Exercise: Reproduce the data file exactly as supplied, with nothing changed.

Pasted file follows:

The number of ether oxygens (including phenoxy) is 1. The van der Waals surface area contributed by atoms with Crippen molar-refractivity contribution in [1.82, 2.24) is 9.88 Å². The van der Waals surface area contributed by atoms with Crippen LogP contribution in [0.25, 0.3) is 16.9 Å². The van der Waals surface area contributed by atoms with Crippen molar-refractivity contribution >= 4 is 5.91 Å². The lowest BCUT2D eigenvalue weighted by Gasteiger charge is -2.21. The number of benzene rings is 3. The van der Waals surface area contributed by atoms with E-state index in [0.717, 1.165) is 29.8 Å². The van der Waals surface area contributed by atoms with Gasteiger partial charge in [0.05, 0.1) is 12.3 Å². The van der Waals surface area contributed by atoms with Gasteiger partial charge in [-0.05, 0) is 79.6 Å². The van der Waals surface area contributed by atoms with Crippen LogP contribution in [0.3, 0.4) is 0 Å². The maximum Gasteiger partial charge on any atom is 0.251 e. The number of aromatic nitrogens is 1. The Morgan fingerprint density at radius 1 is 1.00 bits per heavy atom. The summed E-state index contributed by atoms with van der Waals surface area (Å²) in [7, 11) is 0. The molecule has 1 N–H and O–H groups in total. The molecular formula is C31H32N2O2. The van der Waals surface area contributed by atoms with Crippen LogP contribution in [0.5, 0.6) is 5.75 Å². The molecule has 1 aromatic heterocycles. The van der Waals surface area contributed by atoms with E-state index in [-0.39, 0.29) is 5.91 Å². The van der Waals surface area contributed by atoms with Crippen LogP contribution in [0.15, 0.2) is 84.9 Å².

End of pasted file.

The number of ether oxygens (including phenoxy) is 1. The van der Waals surface area contributed by atoms with Crippen molar-refractivity contribution in [1.82, 2.24) is 9.88 Å². The van der Waals surface area contributed by atoms with Crippen LogP contribution in [0.25, 0.3) is 16.9 Å². The van der Waals surface area contributed by atoms with Crippen molar-refractivity contribution >= 4 is 5.91 Å². The lowest BCUT2D eigenvalue weighted by Gasteiger charge is -2.21. The number of benzene rings is 3. The van der Waals surface area contributed by atoms with E-state index in [0.717, 1.165) is 29.8 Å². The van der Waals surface area contributed by atoms with Gasteiger partial charge in [0.05, 0.1) is 12.3 Å². The van der Waals surface area contributed by atoms with Gasteiger partial charge in [-0.05, 0) is 79.6 Å². The van der Waals surface area contributed by atoms with Crippen LogP contribution in [0.3, 0.4) is 0 Å². The maximum Gasteiger partial charge on any atom is 0.251 e. The number of aromatic nitrogens is 1. The Morgan fingerprint density at radius 1 is 1.00 bits per heavy atom. The summed E-state index contributed by atoms with van der Waals surface area (Å²) in [7, 11) is 0. The molecule has 1 N–H and O–H groups in total. The molecular formula is C31H32N2O2. The van der Waals surface area contributed by atoms with Crippen LogP contribution in [0.5, 0.6) is 5.75 Å². The molecule has 1 aromatic heterocycles. The van der Waals surface area contributed by atoms with E-state index in [-0.39, 0.29) is 5.91 Å². The van der Waals surface area contributed by atoms with Crippen LogP contribution in [0.15, 0.2) is 84.9 Å².